If you currently use prescription medications, there’s a risk that they could negatively affect your sleep quality. For example, many commonly prescribed thyroid medications, ADHD medications, thyroid medications and pain relievers can affect your body’s natural sleep cycle.
Certain aspects of your physical health can also affect your ability to fall asleep. If you have a medical condition such as chronic pain, difficulty breathing, heartburn or anything that affects your level of comfort in bed, it could also affect your ability to sleep properly.
Habits, Diet and Lifestyle Factors
Because of this, a growing number of people with sleep disorders are instead turning to natural treatments for their insomnia. Enter CBD.
Like many other potential benefits of CBD, research into CBD’s effects on sleep conditions such as insomnia is still in its early stages. However, the existing data suggests that CBD could be an extremely helpful, safe treatment for preventing insomnia and improving sleep quality.
A review from 2017 had similar findings. The researchers noted that preliminary research into CBD “may have therapeutic potential for the treatment of insomnia” and that it may treat REM sleep behavior disorder and excessive daytime sleepiness.
These vegan, strawberry-flavored gummies are made from CBD isolate, so they’re the safest bet if you need to avoid all THC. That means that the entourage effect isn’t in play for this particular formula, but MedTerra combines Kentucky-grown hemp with sleep aids like L-theanine, 5-HTP, lemon balm, and chamomile for an all-in-one deal.
The COA should be available on a company’s website, or sometimes, by emailed request. When reading labels, make sure that you can clearly find:
These 25mg CBD softgels made by Zatural are sourced from organic, Colorado-grown hemp and feature an array of naturally-occurring cannabis terpenes — and no THC.
5. LiftMode Hemp Extract Calm
If you’re feeling groggy the day after taking a CBD product for sleep, you probably want to dial your dose back a bit.
Price-wise, they’re in the middle of the field, though it’s worth noting that they aren’t vegan and contain a few added ingredients like glycerin and emulsifiers.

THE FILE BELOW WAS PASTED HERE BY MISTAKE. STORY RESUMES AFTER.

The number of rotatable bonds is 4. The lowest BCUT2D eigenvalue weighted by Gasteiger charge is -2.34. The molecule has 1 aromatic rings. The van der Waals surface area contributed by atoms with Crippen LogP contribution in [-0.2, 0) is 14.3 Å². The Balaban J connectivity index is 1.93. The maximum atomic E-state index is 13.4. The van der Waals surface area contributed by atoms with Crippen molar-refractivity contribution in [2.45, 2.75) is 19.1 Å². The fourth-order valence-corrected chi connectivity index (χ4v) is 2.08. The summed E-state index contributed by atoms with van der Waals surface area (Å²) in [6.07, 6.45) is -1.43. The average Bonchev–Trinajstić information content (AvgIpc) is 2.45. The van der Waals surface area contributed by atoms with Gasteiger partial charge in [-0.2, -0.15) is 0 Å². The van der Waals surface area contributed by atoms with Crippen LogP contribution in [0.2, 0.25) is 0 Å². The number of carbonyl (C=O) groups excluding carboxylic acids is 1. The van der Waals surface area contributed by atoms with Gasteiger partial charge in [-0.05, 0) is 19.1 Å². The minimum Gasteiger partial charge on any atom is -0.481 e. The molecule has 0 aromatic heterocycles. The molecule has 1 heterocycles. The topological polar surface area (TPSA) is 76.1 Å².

Research on how terpenes influence the cannabis experience is still scant, but a theory called the entourage effect supposes that cannabinoids like CBD may work better alongside other cannabis plant compounds.
How much you should take will depend on lots of factors, including:
It’s no surprise that CBD can help you get to sleep faster, stay asleep, and get more restful sleep as there are many conditions that CBD is reported to benefit, including:
How to Calculate Dosage If Not Labeled
If someone was taking a large amount of CBD, over 1,000 mg per day, they could trigger a false positive on a drug test. Most people take between 100 mg and 200 mg per day.
One of the best ways to track your sleep is with a sleep app. I’ve tested out several and my favorite is Sleep Cycle. Besides tracking a lot of basic information about your sleep, it has a great feature where you can add “sleep notes,” such as “30 mg CBD,” “40 mg CBD,” etc. Every night you can check off the relevant sleep note to mark what you did that day and it will track how well you’re sleeping with each of the different notes. For example, I can see that when I eat a lot of sugar during the day, my sleep quality decreases by 15%. When I take 120 mg of CBD, my sleep quality increases by 20%. When I take 50 mg of CBD, my sleep quality increases by 10%.
There isn’t one dosage that will work for everyone, but there are general guidelines. T he U.S. Food and Drug Administration doesn’t have recommendations on how much to take, but e xperts generally recommend 1–6 mg per every 10 lbs of body weight. For example, if you weigh 100 lbs, you could take 10–60 mg daily. The chart below is a handy reference for how much you might start with. You can also use our CBD dosage calculator to quickly find your results.